We are finishing “May”, also known as National Stroke Awareness Month. There are ample sources of information about how to recognize stroke signs and symptoms. If they are present, getting to a stroke center can save your life or prevent serious long term disability.
But wouldn’t it be better to prevent stroke from happening in the first place?
One of my most memorable experiences with misinformation came at a fundraising dinner where the featured speaker was an elderly gentleman who recounted his experience of having an ischemic stroke due to a blood clot blocking an artery to his brain. The good news for him? His family recognized the signs and symptoms and the quick response of the health care system to dissolve the clot restored the blood flow to his dying brain.
“Just in the nick of time” rescues make for exciting after-dinner speeches and heroic movie endings. But his story was newsworthy because it wasn’t typical. More often than not, highly technical care cannot be administered in time and disability or death are the common outcome.
The end of his talk almost had me standing on my chair shouting “NOOOOO!!!!” He described how, at his 3 month follow up, his doctor patted him on the shoulder, pronounced him recovered, and not in need of any further treatment. “WHAT?!!” I was thinking to myself.
Didn’t he and his doctors know that the patients at highest risk to have a stroke in the future are those who have had a stroke in the past?! Did they not know that there are measures, most of which are not expensive, invasive or toxic, that can significantly improve the chances of avoiding a stroke? Did they not know, or did they not care? Or did they not care to know?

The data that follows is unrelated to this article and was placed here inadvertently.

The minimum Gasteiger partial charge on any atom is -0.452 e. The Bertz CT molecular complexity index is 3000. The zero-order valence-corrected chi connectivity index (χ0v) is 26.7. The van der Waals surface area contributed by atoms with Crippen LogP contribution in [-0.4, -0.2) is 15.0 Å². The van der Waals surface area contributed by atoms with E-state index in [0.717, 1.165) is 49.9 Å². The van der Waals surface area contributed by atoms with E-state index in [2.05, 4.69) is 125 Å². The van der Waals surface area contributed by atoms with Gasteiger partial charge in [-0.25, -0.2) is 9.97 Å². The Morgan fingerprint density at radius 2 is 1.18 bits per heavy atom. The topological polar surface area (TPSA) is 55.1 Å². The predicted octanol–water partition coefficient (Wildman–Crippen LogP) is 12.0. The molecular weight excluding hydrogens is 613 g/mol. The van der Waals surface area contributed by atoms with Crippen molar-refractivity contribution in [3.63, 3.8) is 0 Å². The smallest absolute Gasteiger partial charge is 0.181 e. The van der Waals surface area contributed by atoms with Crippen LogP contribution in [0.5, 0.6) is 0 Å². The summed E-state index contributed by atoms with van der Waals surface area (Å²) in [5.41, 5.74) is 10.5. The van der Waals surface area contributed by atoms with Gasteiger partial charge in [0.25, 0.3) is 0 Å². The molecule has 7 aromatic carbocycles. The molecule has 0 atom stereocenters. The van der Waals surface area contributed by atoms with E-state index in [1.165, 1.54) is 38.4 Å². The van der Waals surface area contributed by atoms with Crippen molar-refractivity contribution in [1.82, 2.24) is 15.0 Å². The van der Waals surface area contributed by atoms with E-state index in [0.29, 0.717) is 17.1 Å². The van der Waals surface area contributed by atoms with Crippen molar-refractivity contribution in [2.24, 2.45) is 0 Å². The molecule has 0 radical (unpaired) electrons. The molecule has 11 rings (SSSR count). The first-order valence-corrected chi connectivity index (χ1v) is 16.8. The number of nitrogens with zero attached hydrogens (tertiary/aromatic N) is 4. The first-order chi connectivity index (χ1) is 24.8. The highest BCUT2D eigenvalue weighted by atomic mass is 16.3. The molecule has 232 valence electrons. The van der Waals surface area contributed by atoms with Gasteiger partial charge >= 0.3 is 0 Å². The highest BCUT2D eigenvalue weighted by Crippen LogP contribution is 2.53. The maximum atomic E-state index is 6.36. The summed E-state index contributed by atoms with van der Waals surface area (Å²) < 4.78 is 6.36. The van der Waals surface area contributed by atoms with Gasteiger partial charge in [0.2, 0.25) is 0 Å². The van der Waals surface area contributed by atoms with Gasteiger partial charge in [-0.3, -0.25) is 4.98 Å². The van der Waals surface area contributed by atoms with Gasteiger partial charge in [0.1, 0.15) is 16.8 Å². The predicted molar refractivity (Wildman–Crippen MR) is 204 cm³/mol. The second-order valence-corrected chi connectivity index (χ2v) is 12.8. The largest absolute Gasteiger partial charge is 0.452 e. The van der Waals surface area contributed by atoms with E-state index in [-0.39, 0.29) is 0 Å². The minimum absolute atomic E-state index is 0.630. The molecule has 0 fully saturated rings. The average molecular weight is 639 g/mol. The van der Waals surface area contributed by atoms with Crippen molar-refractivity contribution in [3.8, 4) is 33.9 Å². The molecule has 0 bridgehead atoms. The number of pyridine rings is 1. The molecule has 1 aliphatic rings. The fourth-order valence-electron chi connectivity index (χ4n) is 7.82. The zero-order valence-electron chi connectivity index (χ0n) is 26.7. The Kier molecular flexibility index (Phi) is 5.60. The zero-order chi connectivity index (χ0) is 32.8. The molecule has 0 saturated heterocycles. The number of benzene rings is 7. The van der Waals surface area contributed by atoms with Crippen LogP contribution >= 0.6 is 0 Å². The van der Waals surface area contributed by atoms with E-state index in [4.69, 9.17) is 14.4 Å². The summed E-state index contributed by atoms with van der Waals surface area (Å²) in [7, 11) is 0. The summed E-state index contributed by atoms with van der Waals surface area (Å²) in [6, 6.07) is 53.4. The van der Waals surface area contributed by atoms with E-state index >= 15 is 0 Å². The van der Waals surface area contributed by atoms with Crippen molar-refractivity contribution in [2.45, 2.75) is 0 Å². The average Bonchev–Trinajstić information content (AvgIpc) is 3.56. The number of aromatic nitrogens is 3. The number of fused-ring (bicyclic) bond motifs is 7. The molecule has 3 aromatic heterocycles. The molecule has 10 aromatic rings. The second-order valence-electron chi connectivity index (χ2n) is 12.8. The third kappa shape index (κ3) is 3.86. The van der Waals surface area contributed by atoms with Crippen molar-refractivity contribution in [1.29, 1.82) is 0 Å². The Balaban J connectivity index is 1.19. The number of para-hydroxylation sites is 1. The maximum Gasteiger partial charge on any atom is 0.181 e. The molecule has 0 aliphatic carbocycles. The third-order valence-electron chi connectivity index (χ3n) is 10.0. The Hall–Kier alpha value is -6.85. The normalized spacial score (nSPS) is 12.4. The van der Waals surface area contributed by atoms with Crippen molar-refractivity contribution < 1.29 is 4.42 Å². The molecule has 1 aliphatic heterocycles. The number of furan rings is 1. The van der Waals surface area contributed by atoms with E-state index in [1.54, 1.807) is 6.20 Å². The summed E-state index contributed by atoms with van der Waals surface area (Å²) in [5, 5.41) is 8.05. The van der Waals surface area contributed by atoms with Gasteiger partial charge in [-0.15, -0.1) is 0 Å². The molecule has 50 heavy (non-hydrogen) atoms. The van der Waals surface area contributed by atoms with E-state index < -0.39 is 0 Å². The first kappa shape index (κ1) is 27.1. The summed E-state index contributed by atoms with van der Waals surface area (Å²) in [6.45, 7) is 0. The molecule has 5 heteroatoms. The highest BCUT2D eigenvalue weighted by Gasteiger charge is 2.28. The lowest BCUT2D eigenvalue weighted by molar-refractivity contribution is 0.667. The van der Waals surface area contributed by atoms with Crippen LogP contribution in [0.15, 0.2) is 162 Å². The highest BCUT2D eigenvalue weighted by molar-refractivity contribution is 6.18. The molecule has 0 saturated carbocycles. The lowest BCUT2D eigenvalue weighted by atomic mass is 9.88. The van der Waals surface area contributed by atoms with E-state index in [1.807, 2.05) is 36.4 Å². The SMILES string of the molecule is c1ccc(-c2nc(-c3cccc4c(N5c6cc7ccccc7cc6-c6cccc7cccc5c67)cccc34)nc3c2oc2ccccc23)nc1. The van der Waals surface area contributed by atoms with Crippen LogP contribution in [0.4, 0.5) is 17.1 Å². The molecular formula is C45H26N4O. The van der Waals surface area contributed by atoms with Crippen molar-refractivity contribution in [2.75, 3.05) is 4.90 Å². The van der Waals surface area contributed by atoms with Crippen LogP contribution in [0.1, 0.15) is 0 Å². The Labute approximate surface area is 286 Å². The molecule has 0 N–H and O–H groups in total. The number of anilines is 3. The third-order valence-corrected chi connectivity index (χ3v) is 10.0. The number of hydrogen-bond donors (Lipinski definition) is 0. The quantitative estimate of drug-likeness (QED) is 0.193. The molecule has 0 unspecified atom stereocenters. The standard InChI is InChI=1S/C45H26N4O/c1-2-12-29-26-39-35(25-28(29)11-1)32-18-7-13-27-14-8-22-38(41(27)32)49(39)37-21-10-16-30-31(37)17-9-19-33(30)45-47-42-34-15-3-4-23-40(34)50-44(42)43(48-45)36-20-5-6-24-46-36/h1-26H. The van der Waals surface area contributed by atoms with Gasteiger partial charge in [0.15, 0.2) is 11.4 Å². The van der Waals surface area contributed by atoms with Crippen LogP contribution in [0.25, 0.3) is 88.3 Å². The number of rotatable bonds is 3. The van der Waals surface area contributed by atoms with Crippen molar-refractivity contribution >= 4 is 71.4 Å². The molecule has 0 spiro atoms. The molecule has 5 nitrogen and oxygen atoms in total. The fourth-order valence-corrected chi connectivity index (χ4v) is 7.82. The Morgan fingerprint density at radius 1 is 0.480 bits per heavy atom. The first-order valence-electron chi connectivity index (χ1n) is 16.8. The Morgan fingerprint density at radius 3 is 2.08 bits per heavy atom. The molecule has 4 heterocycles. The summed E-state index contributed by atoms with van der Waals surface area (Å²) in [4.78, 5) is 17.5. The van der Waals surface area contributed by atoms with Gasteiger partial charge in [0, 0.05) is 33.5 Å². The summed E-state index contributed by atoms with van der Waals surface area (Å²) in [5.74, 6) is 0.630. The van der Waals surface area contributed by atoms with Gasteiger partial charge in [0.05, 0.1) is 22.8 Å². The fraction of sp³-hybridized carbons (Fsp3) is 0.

About 18 months ago, I learned about the Bale-Doneen Method for heart attack and stroke prevention. It changed my practice dramatically and gave new hope for saving lives not by rescue, but by prevention. Both heart attack and ischemic stroke are the result of atherosclerotic plaque that ruptures, setting in motion a cascade of events that form a blood clot that obstructs flow to heart muscle or brain.
A stroke is actually not an accident. It is likely a missed opportunity for prevention. Instead of sending in firefighters to battle the blaze, we should engage Smokey Bear or the building inspector to prevent the fire in the first place. Not as dramatic as “nick of time” rescue but a lot more effective if applied to those at risk.
Step one is to know if you have disease. Find out if you have plaque. The Carotid Intima Media Thickness scan is noninvasive, quick and inexpensive. If you have plaque, find out how to form less plaque and stabilize the plaque you have. If you or your doctors don’t know how to do that, we should talk about evidence based proactive individualized opportunities to prevent stroke (and heart attack and diabetes and other chronic diseases).
Don’t miss that opportunity to prevent. “May” you not have a stroke.